Lichens are land creatures but there are other examples of symbiosis. Humans, like most animals, are symbiotic with bacteria living in the intestine. They perform various chemical tasks for us, and in return are provided a stable environment, mostly, and a flow of nutrients. A bacteria is immensely more complicated than a molecule which is metastable, but the basic concept of one molecule providing the stable environment and flow of nutrient-containing water is analogous.

One of the big difficulties of figuring out the origin of life is that there are no simple creatures left. Somehow whatever process that originated life is no longer making the very simple things that it used to. Everything seems to have gotten complicated by a few billion years of evolution. Until recently, it was thought that sea sponges were simple creatures, perhaps the fundamental multicelled creature. Then, more examination of them showed they are rather complicated creatures, and their genome is of the same order of complexity, measured by number of genes, as most of the rest of the living things on planet Earth.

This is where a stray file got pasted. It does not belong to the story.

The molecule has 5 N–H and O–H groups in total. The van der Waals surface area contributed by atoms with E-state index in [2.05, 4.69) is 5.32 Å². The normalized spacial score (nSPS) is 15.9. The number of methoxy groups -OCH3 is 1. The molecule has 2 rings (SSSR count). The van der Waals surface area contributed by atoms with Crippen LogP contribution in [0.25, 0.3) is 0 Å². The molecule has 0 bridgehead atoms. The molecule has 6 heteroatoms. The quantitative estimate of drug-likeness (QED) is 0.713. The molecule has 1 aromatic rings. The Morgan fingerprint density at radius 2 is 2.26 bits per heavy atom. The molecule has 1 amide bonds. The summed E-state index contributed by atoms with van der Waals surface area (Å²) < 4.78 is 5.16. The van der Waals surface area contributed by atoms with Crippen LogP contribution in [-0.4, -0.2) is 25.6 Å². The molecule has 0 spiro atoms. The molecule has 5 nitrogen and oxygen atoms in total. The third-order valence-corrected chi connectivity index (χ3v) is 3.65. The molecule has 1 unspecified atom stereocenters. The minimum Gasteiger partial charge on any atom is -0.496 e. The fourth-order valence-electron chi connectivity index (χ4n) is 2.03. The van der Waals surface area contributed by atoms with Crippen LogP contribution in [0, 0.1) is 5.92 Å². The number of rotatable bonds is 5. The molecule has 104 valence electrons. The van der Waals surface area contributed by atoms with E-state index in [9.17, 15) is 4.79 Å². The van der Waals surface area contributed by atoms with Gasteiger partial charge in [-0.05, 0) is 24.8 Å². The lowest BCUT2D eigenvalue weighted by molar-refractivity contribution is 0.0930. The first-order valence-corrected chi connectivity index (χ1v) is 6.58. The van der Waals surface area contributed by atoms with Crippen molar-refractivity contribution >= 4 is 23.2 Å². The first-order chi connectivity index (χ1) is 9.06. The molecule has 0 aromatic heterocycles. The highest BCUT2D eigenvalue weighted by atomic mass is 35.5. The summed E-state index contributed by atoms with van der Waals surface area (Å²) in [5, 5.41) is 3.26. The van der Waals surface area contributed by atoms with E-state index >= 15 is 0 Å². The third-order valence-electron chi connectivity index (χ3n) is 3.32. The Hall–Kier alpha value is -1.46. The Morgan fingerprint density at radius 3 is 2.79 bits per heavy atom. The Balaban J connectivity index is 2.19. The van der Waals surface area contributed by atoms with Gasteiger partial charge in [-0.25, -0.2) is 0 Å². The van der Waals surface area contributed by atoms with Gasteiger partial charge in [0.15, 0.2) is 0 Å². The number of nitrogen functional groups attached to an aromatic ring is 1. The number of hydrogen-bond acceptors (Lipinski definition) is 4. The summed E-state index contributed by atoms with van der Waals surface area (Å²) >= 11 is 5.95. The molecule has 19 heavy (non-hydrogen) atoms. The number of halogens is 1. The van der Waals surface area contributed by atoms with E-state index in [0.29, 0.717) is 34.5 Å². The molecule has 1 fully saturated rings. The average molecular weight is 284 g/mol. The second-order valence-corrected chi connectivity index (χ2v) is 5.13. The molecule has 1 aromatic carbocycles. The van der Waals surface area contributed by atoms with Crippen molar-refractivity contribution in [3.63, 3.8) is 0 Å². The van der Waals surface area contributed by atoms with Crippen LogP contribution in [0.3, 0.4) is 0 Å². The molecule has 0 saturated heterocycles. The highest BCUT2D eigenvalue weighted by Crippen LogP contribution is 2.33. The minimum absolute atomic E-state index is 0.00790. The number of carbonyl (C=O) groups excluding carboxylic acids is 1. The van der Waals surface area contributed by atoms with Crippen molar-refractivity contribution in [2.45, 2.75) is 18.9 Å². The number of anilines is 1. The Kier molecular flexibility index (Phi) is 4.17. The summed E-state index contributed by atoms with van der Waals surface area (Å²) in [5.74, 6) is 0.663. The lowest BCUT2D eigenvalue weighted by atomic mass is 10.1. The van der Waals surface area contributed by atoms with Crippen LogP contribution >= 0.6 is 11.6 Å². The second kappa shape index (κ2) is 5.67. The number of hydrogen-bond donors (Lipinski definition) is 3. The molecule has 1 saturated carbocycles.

One way to express that is to say that any living organisms with DNA coding its genetic structure, gets complicated and there has been enough time for virtually everything we can find to get complicated. No one at any time has found some simple cell, with practically no detailed features, whose cell membrane was encoded by only a short stretch of DNA. Not too long ago, the microbiological community decided that microbes should be divided into two kingdoms, instead of just one. One is the old bacteria, and the newer one was named archaea. Perhaps the name, archaea, was meant to indicate that these creatures were the predecessors of the other kingdoms, but it turned out, they were not.